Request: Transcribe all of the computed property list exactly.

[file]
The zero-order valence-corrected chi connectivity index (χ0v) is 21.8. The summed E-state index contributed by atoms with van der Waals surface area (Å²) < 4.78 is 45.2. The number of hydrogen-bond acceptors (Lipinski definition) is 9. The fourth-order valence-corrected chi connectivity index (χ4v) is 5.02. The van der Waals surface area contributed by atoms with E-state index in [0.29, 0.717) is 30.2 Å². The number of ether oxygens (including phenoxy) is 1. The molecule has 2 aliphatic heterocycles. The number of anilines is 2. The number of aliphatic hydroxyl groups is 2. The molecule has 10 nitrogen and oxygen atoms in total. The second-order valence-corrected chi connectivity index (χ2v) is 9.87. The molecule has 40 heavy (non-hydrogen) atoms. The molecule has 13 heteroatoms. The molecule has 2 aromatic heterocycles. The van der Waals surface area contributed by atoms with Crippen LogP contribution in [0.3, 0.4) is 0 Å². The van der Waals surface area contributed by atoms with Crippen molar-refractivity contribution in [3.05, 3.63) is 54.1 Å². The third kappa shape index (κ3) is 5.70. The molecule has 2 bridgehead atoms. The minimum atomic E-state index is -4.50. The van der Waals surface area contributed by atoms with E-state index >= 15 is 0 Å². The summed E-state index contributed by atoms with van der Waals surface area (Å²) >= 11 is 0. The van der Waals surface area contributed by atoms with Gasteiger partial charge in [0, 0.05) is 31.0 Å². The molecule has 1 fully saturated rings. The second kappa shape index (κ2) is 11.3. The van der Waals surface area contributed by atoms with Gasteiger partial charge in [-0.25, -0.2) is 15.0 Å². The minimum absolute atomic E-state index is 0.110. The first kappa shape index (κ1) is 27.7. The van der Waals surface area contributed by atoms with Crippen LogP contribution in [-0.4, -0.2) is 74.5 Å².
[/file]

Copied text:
The zero-order valence-corrected chi connectivity index (χ0v) is 21.8. The summed E-state index contributed by atoms with van der Waals surface area (Å²) < 4.78 is 45.2. The number of hydrogen-bond acceptors (Lipinski definition) is 9. The fourth-order valence-corrected chi connectivity index (χ4v) is 5.02. The van der Waals surface area contributed by atoms with E-state index in [0.29, 0.717) is 30.2 Å². The number of ether oxygens (including phenoxy) is 1. The molecule has 2 aliphatic heterocycles. The number of anilines is 2. The number of aliphatic hydroxyl groups is 2. The molecule has 10 nitrogen and oxygen atoms in total. The second-order valence-corrected chi connectivity index (χ2v) is 9.87. The molecule has 40 heavy (non-hydrogen) atoms. The molecule has 13 heteroatoms. The molecule has 2 aromatic heterocycles. The van der Waals surface area contributed by atoms with Crippen LogP contribution in [0.3, 0.4) is 0 Å². The van der Waals surface area contributed by atoms with Crippen molar-refractivity contribution in [3.05, 3.63) is 54.1 Å². The third kappa shape index (κ3) is 5.70. The molecule has 2 bridgehead atoms. The minimum atomic E-state index is -4.50. The van der Waals surface area contributed by atoms with E-state index >= 15 is 0 Å². The summed E-state index contributed by atoms with van der Waals surface area (Å²) >= 11 is 0. The van der Waals surface area contributed by atoms with Gasteiger partial charge in [0, 0.05) is 31.0 Å². The molecule has 1 fully saturated rings. The second kappa shape index (κ2) is 11.3. The van der Waals surface area contributed by atoms with Gasteiger partial charge in [-0.25, -0.2) is 15.0 Å². The minimum absolute atomic E-state index is 0.110. The first kappa shape index (κ1) is 27.7. The van der Waals surface area contributed by atoms with Crippen LogP contribution in [-0.4, -0.2) is 74.5 Å².